It got me thinking, was Jesus being cowardly?  Is he giving his disciples a lesson in caving in to fear? No! We’ve learned in our study of the Gospel of John that already once he walked right into the temple and created a ruckus that could have gotten him killed.  Jesus was not a coward.  We also know what will eventually get him killed. He will eventually walk right back into enemy territory and face them down. He is not afraid.  So why he is seemingly quitting and fleeing to get away from the Pharisees?

Because Jesus is smart.

As he said to his mother Mary at the wedding in Cana in chapter 2, “My time is not yet come.”  Jesus is a master of managing his ministry, of discipling his friends, of waiting until the time is right.  Here in chapter 4, the time is not right.  But what is it that is not right?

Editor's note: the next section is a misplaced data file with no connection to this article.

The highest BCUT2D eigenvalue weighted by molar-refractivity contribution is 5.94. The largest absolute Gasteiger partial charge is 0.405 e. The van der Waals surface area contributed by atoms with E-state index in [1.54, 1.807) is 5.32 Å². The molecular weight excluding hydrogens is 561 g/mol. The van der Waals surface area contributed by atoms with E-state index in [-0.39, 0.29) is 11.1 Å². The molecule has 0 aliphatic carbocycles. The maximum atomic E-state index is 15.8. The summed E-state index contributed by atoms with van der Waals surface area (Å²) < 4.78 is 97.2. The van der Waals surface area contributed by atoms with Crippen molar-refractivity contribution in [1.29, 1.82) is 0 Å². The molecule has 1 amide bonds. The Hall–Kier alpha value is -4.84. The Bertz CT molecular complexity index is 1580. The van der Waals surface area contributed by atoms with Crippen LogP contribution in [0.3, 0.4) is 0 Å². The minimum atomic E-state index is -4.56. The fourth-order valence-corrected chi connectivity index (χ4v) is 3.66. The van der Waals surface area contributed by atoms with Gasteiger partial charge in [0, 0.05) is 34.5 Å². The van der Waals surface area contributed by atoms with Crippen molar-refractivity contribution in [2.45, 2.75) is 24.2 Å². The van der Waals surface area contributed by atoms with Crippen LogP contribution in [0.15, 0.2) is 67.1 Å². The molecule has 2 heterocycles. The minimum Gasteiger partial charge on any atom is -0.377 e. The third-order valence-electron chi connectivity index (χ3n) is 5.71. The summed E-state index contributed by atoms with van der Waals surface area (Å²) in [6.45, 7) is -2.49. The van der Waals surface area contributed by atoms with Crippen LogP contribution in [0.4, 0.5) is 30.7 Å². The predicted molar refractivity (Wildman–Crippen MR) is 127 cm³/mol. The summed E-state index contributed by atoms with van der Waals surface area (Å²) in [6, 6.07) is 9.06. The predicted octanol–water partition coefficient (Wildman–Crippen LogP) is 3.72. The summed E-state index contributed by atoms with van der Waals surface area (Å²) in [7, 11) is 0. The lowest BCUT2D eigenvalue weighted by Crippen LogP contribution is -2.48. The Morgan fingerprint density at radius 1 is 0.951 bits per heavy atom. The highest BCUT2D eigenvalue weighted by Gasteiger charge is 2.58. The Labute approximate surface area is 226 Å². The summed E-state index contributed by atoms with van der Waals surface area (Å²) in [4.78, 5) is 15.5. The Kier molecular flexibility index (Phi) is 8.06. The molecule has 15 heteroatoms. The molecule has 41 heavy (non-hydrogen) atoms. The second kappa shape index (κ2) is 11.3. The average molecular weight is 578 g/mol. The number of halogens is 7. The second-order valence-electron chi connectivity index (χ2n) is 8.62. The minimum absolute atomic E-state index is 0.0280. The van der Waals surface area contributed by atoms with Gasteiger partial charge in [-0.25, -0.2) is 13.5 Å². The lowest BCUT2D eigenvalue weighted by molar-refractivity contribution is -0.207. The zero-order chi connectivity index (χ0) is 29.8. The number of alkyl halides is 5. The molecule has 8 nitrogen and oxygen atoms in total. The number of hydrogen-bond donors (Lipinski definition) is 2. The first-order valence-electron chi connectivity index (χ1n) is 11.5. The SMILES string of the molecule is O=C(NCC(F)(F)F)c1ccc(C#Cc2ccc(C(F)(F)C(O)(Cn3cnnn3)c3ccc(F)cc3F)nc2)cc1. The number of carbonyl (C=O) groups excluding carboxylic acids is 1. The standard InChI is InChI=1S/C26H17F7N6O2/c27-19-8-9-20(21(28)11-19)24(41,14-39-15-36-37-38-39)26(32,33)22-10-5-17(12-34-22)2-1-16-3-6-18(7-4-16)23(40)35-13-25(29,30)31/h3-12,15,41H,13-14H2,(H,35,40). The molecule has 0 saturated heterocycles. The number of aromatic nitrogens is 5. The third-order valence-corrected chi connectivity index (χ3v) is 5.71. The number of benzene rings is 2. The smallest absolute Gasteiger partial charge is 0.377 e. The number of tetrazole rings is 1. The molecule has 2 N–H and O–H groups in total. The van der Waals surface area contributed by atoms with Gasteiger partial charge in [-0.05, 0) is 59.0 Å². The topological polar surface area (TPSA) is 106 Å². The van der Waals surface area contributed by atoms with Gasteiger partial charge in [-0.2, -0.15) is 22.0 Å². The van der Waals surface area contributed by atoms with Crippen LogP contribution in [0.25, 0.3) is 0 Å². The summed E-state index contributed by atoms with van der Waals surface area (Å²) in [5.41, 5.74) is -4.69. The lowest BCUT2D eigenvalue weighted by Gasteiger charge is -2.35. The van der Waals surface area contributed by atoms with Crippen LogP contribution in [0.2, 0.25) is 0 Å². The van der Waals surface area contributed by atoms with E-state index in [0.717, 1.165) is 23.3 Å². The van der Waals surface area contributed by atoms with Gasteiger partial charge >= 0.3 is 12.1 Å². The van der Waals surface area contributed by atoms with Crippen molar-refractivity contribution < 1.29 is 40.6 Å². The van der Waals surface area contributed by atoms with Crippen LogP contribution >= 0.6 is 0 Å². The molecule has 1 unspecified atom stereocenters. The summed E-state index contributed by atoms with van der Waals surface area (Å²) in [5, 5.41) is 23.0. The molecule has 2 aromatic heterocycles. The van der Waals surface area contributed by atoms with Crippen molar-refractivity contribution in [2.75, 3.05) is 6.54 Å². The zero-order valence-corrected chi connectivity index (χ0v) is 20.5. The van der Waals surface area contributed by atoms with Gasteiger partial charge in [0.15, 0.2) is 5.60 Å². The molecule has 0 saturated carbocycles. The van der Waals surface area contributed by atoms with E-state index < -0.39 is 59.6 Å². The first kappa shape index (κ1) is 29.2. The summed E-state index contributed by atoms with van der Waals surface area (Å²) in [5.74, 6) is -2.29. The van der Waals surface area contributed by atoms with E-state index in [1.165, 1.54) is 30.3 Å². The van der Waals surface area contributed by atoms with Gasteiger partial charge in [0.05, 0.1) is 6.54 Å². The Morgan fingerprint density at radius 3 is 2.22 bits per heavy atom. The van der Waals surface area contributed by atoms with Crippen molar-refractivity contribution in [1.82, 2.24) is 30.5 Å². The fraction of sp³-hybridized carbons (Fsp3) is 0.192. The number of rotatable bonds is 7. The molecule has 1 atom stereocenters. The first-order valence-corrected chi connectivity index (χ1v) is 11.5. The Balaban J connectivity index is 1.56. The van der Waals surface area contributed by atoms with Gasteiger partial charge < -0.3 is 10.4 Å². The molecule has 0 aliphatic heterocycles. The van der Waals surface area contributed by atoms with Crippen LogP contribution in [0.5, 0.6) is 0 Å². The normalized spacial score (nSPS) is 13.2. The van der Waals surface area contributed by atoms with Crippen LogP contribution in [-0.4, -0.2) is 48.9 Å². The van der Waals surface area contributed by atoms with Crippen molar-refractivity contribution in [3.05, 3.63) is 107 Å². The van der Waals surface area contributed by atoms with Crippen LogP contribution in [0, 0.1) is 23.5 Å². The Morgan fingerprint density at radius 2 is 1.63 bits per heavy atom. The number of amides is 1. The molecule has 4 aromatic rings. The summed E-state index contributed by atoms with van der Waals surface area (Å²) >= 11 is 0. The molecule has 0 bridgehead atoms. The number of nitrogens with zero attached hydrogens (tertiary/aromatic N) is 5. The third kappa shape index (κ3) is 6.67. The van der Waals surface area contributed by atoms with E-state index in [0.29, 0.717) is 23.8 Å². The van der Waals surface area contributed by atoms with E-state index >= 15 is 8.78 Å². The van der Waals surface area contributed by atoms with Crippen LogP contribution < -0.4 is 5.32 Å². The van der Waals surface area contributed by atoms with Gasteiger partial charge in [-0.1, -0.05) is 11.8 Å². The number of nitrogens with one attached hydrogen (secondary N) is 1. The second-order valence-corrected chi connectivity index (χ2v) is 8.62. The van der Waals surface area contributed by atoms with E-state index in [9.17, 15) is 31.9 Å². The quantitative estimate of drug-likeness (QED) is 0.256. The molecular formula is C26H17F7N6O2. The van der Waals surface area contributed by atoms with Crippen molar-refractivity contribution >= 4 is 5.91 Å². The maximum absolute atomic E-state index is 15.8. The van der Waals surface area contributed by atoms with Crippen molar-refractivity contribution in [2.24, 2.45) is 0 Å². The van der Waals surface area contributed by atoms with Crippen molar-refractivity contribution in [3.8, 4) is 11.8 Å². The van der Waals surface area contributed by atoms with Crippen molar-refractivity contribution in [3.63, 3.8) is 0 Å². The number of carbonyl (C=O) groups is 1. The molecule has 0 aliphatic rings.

If he stayed in Judea, it is likely that he would face increasing confrontation from the Pharisees, which could lead to his arrest and death too soon.  Too soon?  Why not just get it over with? It’s why he came, right? Considering how awful his death would be, wouldn’t he just want to be done with it? No. Why not? What’s he waiting for?

Jesus has not yet invested enough into the lives of his disciples to the point where they are ready to take over for him.  In other words, Jesus knows an end is coming.  Or rather he knows a transition is coming, a transition from his leadership of the ministry, to their leadership of the ministry.